From: ykingma@accessforall.nl (Ype Kingma)
Newsgroups: sci.math
Subject: Re: Smallest Godel number
Date: Wed, 02 Dec 1998 20:13:15 +0200
In article <73i7lj$qkn$1@nnrp1.dejanews.com>, torquemada@my-dejanews.com wrote:
> ..... Hilbert probably turned
> in his grave! I don't think Chaitin himself figured out that you could
> re-encode programs (though I'd like to know who did. Anyone out there know?).
> However he made the practical step of constructing a 17,000 variable
> 'universal' (polynomial) diophantine equation with one free integer
> parameter. The parameter is essentially a Godel-type encoding of your
> program. Determining whether the equation has solutions for any particular n
> is equivalent to the halting problem. It's kinda scary that such an equation
> exists and that you can write it down - though it's almost obvious such a
> thing should exist.
>
> > Is that the same Chaitin who pioneered register coloring in compilers?
>
> Yes! (Though it never seems to work as well in practice as I'd like. :-( )
Meanwhile, I sent Chaitin an email with the question on the smallest Godel
number and your first reply. His answer is:
>From: CHAITIN,-a-t-,watson ibm com
>Subject: The smallest Godel number
>
>>Does any of you know whether someone tried to find the
>>smallest Godel number?
>>I realize the smallest Godel number is at least rather large,
>>and I wonder whether current computers are good enough to
>>find/represent it.
>>Hunting for it is probably more technical than mathematical: it will
>>involve comparing huge numbers in different representations.
>
>Well, I have been working for years on a theory (I call it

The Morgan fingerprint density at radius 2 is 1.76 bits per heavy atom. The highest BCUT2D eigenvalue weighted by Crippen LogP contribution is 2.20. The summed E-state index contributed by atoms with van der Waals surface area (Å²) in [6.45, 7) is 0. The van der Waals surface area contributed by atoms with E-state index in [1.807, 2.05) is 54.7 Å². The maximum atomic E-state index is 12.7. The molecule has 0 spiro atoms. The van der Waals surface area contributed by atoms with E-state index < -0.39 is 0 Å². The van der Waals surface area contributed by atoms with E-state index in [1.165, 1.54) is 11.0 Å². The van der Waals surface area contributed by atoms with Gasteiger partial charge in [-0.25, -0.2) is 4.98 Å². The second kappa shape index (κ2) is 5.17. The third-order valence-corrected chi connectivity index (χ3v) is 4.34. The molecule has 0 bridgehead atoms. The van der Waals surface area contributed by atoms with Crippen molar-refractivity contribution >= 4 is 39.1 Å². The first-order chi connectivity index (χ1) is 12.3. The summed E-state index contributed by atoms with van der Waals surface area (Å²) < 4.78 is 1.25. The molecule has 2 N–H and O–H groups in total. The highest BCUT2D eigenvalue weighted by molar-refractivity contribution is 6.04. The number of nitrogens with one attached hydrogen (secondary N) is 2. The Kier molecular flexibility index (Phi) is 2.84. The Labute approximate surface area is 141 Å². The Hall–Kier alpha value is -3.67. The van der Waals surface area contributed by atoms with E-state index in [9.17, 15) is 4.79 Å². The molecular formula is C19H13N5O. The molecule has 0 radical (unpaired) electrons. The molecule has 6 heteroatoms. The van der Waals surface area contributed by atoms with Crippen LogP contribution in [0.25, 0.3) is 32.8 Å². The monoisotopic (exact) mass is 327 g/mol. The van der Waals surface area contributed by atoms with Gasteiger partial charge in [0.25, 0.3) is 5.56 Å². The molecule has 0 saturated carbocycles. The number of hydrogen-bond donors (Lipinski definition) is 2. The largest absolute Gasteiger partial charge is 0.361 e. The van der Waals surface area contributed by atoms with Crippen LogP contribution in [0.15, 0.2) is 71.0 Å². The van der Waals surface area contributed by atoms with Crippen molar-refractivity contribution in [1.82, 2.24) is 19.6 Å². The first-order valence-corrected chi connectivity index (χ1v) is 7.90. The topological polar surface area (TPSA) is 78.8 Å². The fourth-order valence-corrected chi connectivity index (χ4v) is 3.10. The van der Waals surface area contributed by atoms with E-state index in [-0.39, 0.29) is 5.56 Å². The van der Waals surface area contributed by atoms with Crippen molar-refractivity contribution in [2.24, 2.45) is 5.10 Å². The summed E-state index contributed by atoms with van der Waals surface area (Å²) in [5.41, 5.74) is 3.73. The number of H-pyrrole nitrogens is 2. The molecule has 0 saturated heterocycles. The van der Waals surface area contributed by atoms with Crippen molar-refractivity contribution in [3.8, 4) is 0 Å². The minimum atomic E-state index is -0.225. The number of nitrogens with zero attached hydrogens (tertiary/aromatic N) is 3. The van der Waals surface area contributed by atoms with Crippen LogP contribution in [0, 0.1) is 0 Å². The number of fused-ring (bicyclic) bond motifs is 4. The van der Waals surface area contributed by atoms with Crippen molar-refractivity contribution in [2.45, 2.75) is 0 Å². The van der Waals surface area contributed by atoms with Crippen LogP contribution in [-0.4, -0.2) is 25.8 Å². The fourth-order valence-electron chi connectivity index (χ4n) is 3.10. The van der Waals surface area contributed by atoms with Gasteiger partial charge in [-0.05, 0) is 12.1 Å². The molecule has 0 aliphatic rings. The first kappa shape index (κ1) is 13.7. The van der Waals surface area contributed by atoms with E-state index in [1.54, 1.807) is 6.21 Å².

>algorithmic information theory) whose fundamental concept
>is a complexity measure H(X) that is defined to be the size in
>bits of the smallest program to calculate X. That is more
>or less equivalent to defining H(X) to be the base-two
>logarithm of the smallest godel number for X. It turns out
>that the most interesting feature of this concept is that it
>is impossible to ever determine the smallest godel number for
>something (except in a finite number of cases). My general
>result is that if H(axioms + rules of inference) is the
>complexity of the formal axiomatic system being used, then
>you can't determine the complexity of anything more complicated
>than H(axioms + rules of inference) + c, where c is a constant
>that I can actually determine. Here I am taking "godel
>numbers for a calculation" to be synonymous with "programs for
>that calculation considered as positive integers". For more
>information, I suggest you take a look at one of my
>introductory papers, either the one on the Berry paradox
> http://www.cs.auckland.ac.nz/CDMTCS/chaitin/unm2.html
>or the one on elegant lisp programs
> http://www.cs.auckland.ac.nz/CDMTCS/chaitin/lisp.html
>Please feel free to post my reply if you wish.
>Rgds,
>GJC
(His email address is not the original one)
Well, that gives me enough to read for the coming holidays.
Have fun,
Ype Kingma
(email at xs4all.nl)